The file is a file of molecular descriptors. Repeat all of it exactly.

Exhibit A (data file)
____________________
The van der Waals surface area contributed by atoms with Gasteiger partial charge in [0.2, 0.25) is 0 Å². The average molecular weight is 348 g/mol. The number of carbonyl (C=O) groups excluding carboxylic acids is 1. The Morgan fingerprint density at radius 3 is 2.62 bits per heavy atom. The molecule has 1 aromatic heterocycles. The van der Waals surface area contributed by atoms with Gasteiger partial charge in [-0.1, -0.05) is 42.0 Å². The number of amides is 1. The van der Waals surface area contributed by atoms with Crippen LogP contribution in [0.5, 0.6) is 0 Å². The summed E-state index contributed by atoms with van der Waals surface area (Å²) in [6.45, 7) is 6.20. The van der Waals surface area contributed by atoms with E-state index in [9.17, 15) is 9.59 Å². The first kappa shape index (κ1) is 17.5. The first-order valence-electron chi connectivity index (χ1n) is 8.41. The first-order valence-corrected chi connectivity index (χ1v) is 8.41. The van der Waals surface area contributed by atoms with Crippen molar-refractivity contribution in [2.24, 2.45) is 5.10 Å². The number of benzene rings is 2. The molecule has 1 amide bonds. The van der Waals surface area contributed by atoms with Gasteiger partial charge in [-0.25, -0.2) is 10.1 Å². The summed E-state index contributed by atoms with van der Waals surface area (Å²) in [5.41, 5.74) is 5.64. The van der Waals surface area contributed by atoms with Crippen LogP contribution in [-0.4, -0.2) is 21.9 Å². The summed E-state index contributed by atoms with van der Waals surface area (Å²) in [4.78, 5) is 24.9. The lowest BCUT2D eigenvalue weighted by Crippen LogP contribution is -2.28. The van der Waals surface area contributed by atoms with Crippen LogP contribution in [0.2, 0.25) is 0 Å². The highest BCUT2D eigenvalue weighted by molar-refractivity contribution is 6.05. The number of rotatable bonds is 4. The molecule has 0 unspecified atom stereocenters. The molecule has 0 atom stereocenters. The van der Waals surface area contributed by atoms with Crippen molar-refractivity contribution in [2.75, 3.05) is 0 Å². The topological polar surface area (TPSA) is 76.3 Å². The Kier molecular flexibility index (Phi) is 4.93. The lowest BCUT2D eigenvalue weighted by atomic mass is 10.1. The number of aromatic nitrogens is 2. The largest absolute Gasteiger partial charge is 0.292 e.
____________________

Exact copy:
The van der Waals surface area contributed by atoms with Gasteiger partial charge in [0.2, 0.25) is 0 Å². The average molecular weight is 348 g/mol. The number of carbonyl (C=O) groups excluding carboxylic acids is 1. The Morgan fingerprint density at radius 3 is 2.62 bits per heavy atom. The molecule has 1 aromatic heterocycles. The van der Waals surface area contributed by atoms with Gasteiger partial charge in [-0.1, -0.05) is 42.0 Å². The number of amides is 1. The van der Waals surface area contributed by atoms with Crippen LogP contribution in [0.5, 0.6) is 0 Å². The summed E-state index contributed by atoms with van der Waals surface area (Å²) in [6.45, 7) is 6.20. The van der Waals surface area contributed by atoms with E-state index in [9.17, 15) is 9.59 Å². The first kappa shape index (κ1) is 17.5. The first-order valence-electron chi connectivity index (χ1n) is 8.41. The first-order valence-corrected chi connectivity index (χ1v) is 8.41. The van der Waals surface area contributed by atoms with Crippen molar-refractivity contribution in [2.24, 2.45) is 5.10 Å². The number of benzene rings is 2. The molecule has 1 amide bonds. The van der Waals surface area contributed by atoms with Gasteiger partial charge in [-0.25, -0.2) is 10.1 Å². The summed E-state index contributed by atoms with van der Waals surface area (Å²) in [5.41, 5.74) is 5.64. The van der Waals surface area contributed by atoms with Crippen LogP contribution in [-0.4, -0.2) is 21.9 Å². The summed E-state index contributed by atoms with van der Waals surface area (Å²) in [4.78, 5) is 24.9. The lowest BCUT2D eigenvalue weighted by Crippen LogP contribution is -2.28. The van der Waals surface area contributed by atoms with Crippen LogP contribution in [0.2, 0.25) is 0 Å². The highest BCUT2D eigenvalue weighted by molar-refractivity contribution is 6.05. The number of rotatable bonds is 4. The molecule has 0 unspecified atom stereocenters. The molecule has 0 atom stereocenters. The van der Waals surface area contributed by atoms with Crippen molar-refractivity contribution in [2.75, 3.05) is 0 Å². The topological polar surface area (TPSA) is 76.3 Å². The Kier molecular flexibility index (Phi) is 4.93. The lowest BCUT2D eigenvalue weighted by atomic mass is 10.1. The number of aromatic nitrogens is 2. The largest absolute Gasteiger partial charge is 0.292 e.